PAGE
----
Sensorineural hearing loss and vestibular disorders are permanent impairments for many people. They often stem from the loss of sensory hair cells in the inner ear, a population of cells that cannot be replaced when they die. Recent reports have shown that inner ear supporting cells, which neighbor sensory hair cells, can be coaxed into directly transdifferentiating into sensory hair cells in injured tissue. However, to achieve tue regeneration, inner ear supporting cells must also be guided into proliferation. We hypothesize that signaling through the ErbB2 receptor is sufficient to drive inner ear supporting cells to proliferate. We will test this hypothesis by over-expressing a constitutively activated (CA) ErbB2 receptor in auditory and balance supporting cells in the inner ear, and assessing subsequent proliferation. We present preliminary data with two independent CA-ErbB2 expression systems. Moreover, we show that both neonatal cochlear supporting cells and adult utricular supporting cells proliferate in response to CA-ErbB2 signaling in organ culture. Our first system uses two custom-built adenoviruses to over-express two mutated versions of the ErbB2 protein: one that is constitutively active, and one that is inert.
In Aim 1, we will infect neonatal cochlear supportng cells with these viruses in vitro. We show preliminary data demonstrating that only the CA-ErbB2 virus activates phosphoinositol 3-kinase's (PI3K) regulatory subunit. Moreover, we show that the CA-ErbB2 virus drives proliferation among neonatal cochlear supporting cells in vitro. Surprisingly, CA-ErbB2 exerts some of its effects indirectly, as cells neighboring infected cells are also stimulated to divide. This finding highlights the power of using overexpression to investigate receptor function. We will quantify these results and probe the downstream effectors of the CA-ErbB2 receptor with reporter assays and chemical inhibitors. These experiments will define ErbB2's role in proliferation in neonatal mouse cochlear supporting cells. Our second system uses transgenic Tet-On technology to over-express a mutated, constitutively active ErbB2 protein in mouse supporting cells at different stages. We show preliminary data demonstrating that this system also activates PI3K. We also show that transgenic CA-ErbB2 signaling drives proliferation in neonatal cochlear supporting cells in vitro. Because Tet-On technology allows us to control both the timing and duration of the CA-ErbB2 signal, we will deliver a pulse of signaling and assess first if supporting cells divide, and second, if they trans differentiate into hair cells.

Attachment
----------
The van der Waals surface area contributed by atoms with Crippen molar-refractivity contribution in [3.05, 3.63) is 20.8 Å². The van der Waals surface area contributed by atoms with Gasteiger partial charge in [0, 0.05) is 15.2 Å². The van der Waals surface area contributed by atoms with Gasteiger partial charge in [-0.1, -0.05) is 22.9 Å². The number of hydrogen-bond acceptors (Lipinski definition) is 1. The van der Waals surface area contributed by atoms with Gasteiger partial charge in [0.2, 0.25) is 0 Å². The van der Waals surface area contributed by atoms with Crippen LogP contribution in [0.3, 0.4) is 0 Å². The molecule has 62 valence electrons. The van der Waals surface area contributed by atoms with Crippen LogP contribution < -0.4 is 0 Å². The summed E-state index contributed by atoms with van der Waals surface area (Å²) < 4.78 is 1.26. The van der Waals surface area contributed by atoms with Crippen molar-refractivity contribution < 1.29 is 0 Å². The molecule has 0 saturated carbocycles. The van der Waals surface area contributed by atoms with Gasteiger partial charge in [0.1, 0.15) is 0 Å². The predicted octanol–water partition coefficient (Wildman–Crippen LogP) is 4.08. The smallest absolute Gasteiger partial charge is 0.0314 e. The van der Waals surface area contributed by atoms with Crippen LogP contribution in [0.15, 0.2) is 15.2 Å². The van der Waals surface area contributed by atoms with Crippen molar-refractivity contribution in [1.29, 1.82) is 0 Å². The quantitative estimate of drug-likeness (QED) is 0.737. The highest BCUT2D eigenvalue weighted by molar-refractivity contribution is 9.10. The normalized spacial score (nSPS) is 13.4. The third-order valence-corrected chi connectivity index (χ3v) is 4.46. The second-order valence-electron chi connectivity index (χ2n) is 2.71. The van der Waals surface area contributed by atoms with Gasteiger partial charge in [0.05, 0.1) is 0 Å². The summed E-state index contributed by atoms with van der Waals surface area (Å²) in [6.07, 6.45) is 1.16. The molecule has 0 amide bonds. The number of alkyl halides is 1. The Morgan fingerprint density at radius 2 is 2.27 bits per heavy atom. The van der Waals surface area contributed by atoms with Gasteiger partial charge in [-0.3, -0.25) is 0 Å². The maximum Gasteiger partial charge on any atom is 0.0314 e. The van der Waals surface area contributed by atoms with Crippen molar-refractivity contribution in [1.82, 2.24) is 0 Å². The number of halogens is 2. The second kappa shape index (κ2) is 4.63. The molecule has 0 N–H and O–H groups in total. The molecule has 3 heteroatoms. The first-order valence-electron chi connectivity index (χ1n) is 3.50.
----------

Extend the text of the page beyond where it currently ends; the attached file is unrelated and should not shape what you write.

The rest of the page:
In Aim 2, we propose to use this system to activate CA-ErbB2 signaling in cochlear supporting cells at different stages, with and without hair cell injury, to determine if ErbB2 signaling is sufficient to promote proliferation in vivo.
In Aim 3, we will use both the CA-ErbB2 virus and the transgenic system to drive proliferation in adult utricular supporting cells in vitro, after hair cell injury. These experiments will illuminate how proliferaton in mammalian cochlear supporting cells can be regulated and significantly advance our understanding of inner ear regeneration.

Public Health Relevance

Our goal is to drive cell replacement in the injured inner ear by promoting supporting cell proliferation. We will test if activation of the ErbB signaling pathwa is sufficient to promote such proliferation in the auditory and vestibular system, at all ages, in he mouse.

National Institute of Health (NIH)
National Institute on Deafness and Other Communication Disorders (NIDCD)
Research Project (R01)
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Auditory System Study Section (AUD)
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Freeman, Nancy
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University of Rochester
Schools of Dentistry
United States
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Zhang, Jingyuan; Wang, Quan; Abdul-Aziz, Dunia et al. (2018) ERBB2 signaling drives supporting cell proliferation in vitro and apparent supernumerary hair cell formation in vivo in the neonatal mouse cochlea. Eur J Neurosci 48:3299-3316
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Gilels, Felicia; Paquette, Stephen T; Zhang, Jingyuan et al. (2013) Mutation of Foxo3 causes adult onset auditory neuropathy and alters cochlear synapse architecture in mice. J Neurosci 33:18409-24